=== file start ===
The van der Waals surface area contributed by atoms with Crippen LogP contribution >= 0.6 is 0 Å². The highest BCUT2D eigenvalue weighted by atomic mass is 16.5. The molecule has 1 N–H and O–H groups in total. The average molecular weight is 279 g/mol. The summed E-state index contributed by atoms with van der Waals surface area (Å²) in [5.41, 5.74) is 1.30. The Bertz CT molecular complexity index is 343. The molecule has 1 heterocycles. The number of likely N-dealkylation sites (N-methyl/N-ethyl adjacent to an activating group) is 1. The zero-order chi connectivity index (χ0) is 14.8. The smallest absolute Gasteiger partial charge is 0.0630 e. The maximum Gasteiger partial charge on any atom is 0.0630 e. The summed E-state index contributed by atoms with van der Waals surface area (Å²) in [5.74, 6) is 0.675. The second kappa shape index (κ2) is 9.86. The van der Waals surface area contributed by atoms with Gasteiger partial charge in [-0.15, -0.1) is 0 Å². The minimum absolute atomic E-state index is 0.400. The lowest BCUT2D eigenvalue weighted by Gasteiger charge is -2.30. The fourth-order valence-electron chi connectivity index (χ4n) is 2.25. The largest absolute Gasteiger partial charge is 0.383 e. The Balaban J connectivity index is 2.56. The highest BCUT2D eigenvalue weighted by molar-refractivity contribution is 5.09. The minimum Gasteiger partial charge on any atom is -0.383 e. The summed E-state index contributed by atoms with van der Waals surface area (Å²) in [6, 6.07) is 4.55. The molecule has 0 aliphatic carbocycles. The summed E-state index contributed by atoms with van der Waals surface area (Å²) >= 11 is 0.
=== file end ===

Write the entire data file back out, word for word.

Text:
The van der Waals surface area contributed by atoms with Crippen LogP contribution >= 0.6 is 0 Å². The highest BCUT2D eigenvalue weighted by atomic mass is 16.5. The molecule has 1 N–H and O–H groups in total. The average molecular weight is 279 g/mol. The summed E-state index contributed by atoms with van der Waals surface area (Å²) in [5.41, 5.74) is 1.30. The Bertz CT molecular complexity index is 343. The molecule has 1 heterocycles. The number of likely N-dealkylation sites (N-methyl/N-ethyl adjacent to an activating group) is 1. The zero-order chi connectivity index (χ0) is 14.8. The smallest absolute Gasteiger partial charge is 0.0630 e. The maximum Gasteiger partial charge on any atom is 0.0630 e. The summed E-state index contributed by atoms with van der Waals surface area (Å²) in [5.74, 6) is 0.675. The second kappa shape index (κ2) is 9.86. The van der Waals surface area contributed by atoms with Gasteiger partial charge in [-0.15, -0.1) is 0 Å². The minimum absolute atomic E-state index is 0.400. The lowest BCUT2D eigenvalue weighted by Gasteiger charge is -2.30. The fourth-order valence-electron chi connectivity index (χ4n) is 2.25. The largest absolute Gasteiger partial charge is 0.383 e. The Balaban J connectivity index is 2.56. The highest BCUT2D eigenvalue weighted by molar-refractivity contribution is 5.09. The minimum Gasteiger partial charge on any atom is -0.383 e. The summed E-state index contributed by atoms with van der Waals surface area (Å²) in [6, 6.07) is 4.55. The molecule has 0 aliphatic carbocycles. The summed E-state index contributed by atoms with van der Waals surface area (Å²) >= 11 is 0.